We'd say the view of the bird is pretty distorted. Really the problem is that
you're not sitting close enough to the screen. It's sort of like being
overweight. I could instead say I'm not dense enough. If I was denser, then I'd
look thinner. Think of what the field of view represents. When you look at your
monitor or tablet or mobile device, you're a given distance away from it. The
screen itself is a certain height. This forms a real world field of view angle.
A window on your screen is your window into a virtual world. Say this window in
the real world has a 20 degree field of view for your real world eye position.
If your virtual world also has the same field of view, you won't perceive any
distortion. Objects toward the edge of the screen might look distorted if you
were to back away from the screen. But at your current eye position, the field
of view is perfect. The image is warped a bit in projection. But your eye is
seeing the screen at a tilt that compensates for it. The formula for height for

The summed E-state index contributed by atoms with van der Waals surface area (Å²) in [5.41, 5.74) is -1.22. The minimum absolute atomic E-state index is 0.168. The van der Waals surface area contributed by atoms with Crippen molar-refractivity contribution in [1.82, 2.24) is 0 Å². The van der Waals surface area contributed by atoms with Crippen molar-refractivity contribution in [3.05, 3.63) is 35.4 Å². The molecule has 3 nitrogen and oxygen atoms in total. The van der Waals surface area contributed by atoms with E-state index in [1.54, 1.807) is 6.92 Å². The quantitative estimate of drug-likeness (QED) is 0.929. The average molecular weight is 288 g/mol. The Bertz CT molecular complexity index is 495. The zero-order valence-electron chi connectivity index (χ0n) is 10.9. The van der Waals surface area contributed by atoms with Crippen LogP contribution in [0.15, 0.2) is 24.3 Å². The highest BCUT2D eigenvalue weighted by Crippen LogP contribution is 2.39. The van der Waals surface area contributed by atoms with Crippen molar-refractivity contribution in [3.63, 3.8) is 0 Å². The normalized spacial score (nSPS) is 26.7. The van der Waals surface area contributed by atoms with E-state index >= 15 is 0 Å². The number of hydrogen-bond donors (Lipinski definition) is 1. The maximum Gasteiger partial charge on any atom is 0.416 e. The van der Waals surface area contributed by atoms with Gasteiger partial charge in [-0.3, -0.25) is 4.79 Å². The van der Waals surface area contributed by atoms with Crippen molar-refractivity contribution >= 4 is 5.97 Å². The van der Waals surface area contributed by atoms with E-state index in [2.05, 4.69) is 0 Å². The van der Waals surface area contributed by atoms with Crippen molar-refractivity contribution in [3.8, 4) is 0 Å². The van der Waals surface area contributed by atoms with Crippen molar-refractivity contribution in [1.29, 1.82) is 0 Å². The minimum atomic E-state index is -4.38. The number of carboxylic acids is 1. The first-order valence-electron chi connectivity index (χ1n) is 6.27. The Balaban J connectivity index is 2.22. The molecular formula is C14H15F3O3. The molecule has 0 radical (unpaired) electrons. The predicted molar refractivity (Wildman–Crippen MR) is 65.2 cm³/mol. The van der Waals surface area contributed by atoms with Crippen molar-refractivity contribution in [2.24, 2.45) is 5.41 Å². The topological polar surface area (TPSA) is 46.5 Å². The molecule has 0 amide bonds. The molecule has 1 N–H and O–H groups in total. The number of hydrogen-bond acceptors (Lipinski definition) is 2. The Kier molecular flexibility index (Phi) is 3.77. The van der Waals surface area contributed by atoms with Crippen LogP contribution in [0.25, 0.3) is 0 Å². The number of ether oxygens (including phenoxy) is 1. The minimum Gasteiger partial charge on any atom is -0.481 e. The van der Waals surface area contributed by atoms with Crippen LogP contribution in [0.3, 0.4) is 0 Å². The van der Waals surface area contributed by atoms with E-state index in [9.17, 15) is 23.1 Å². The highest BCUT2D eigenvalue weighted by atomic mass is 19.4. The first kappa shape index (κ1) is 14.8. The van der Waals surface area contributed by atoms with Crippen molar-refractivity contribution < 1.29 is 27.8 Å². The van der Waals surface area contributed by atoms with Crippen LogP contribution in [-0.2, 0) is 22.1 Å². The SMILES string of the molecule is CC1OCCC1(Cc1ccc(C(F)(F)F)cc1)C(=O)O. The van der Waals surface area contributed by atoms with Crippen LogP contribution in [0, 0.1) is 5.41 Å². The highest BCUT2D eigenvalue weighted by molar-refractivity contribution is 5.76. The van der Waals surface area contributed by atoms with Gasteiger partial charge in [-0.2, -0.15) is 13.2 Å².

a given field of view and distance from the screen is height equals 2 times
tangent of the field of view divided by 2, don't forget to use radians, times
the distance. As the field of view increases, the tangent value increases, and
so the height of the monitor increases. Increases. What tends to happen in
video games is that the designer cranks up the virtual world's field of view so
that the players can see more of what's happening around them. This can
certainly lead to a more playable game, but this is also where the distortion
comes from, from the fact that the virtual field of view doesn't match the real
world field of view. If you moved your point of view so that you were at the
apex of the virtual world's frustom right here, the virtual world would appear
undistorted. Of course it might actually all be blurry at this distance, or you
might get a massive headache, but that's the theory.